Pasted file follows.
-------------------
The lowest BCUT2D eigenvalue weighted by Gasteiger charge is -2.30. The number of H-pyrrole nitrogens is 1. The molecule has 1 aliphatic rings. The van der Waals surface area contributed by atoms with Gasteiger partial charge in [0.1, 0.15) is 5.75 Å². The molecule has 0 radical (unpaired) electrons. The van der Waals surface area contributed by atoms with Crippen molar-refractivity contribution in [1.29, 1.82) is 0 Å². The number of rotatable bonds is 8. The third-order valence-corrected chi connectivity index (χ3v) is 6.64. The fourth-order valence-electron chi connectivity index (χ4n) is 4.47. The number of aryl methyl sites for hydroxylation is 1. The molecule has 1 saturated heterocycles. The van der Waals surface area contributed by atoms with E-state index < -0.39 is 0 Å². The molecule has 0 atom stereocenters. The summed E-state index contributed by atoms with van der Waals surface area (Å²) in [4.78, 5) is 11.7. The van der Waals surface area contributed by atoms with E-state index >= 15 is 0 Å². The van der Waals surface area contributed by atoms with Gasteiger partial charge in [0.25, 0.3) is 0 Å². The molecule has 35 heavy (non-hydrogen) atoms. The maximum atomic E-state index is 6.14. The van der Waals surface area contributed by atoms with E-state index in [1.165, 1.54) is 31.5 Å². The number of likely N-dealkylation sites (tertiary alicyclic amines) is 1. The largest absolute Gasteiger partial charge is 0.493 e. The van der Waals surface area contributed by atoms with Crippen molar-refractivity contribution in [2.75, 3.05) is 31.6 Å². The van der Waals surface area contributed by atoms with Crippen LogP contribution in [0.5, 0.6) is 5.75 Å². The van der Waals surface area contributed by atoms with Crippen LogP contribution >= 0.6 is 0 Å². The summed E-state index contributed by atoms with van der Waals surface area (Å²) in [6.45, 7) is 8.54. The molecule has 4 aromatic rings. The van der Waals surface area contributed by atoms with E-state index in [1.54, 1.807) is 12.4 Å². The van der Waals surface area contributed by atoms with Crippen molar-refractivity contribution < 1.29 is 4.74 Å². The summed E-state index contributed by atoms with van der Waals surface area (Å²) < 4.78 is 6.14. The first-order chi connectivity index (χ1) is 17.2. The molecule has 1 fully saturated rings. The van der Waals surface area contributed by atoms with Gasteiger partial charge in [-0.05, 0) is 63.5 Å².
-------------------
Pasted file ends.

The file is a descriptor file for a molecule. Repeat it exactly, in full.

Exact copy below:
The lowest BCUT2D eigenvalue weighted by Gasteiger charge is -2.30. The number of H-pyrrole nitrogens is 1. The molecule has 1 aliphatic rings. The van der Waals surface area contributed by atoms with Gasteiger partial charge in [0.1, 0.15) is 5.75 Å². The molecule has 0 radical (unpaired) electrons. The van der Waals surface area contributed by atoms with Crippen molar-refractivity contribution in [1.29, 1.82) is 0 Å². The number of rotatable bonds is 8. The third-order valence-corrected chi connectivity index (χ3v) is 6.64. The fourth-order valence-electron chi connectivity index (χ4n) is 4.47. The number of aryl methyl sites for hydroxylation is 1. The molecule has 1 saturated heterocycles. The van der Waals surface area contributed by atoms with E-state index < -0.39 is 0 Å². The molecule has 0 atom stereocenters. The summed E-state index contributed by atoms with van der Waals surface area (Å²) in [4.78, 5) is 11.7. The van der Waals surface area contributed by atoms with E-state index >= 15 is 0 Å². The van der Waals surface area contributed by atoms with Gasteiger partial charge in [0.25, 0.3) is 0 Å². The molecule has 35 heavy (non-hydrogen) atoms. The maximum atomic E-state index is 6.14. The van der Waals surface area contributed by atoms with E-state index in [1.165, 1.54) is 31.5 Å². The number of likely N-dealkylation sites (tertiary alicyclic amines) is 1. The largest absolute Gasteiger partial charge is 0.493 e. The van der Waals surface area contributed by atoms with Crippen molar-refractivity contribution in [2.75, 3.05) is 31.6 Å². The van der Waals surface area contributed by atoms with Crippen LogP contribution in [0.5, 0.6) is 5.75 Å². The van der Waals surface area contributed by atoms with Crippen LogP contribution >= 0.6 is 0 Å². The summed E-state index contributed by atoms with van der Waals surface area (Å²) in [6.45, 7) is 8.54. The molecule has 4 aromatic rings. The van der Waals surface area contributed by atoms with E-state index in [1.54, 1.807) is 12.4 Å². The van der Waals surface area contributed by atoms with Crippen molar-refractivity contribution < 1.29 is 4.74 Å². The summed E-state index contributed by atoms with van der Waals surface area (Å²) < 4.78 is 6.14. The first-order chi connectivity index (χ1) is 17.2. The molecule has 1 fully saturated rings. The van der Waals surface area contributed by atoms with Gasteiger partial charge in [-0.05, 0) is 63.5 Å².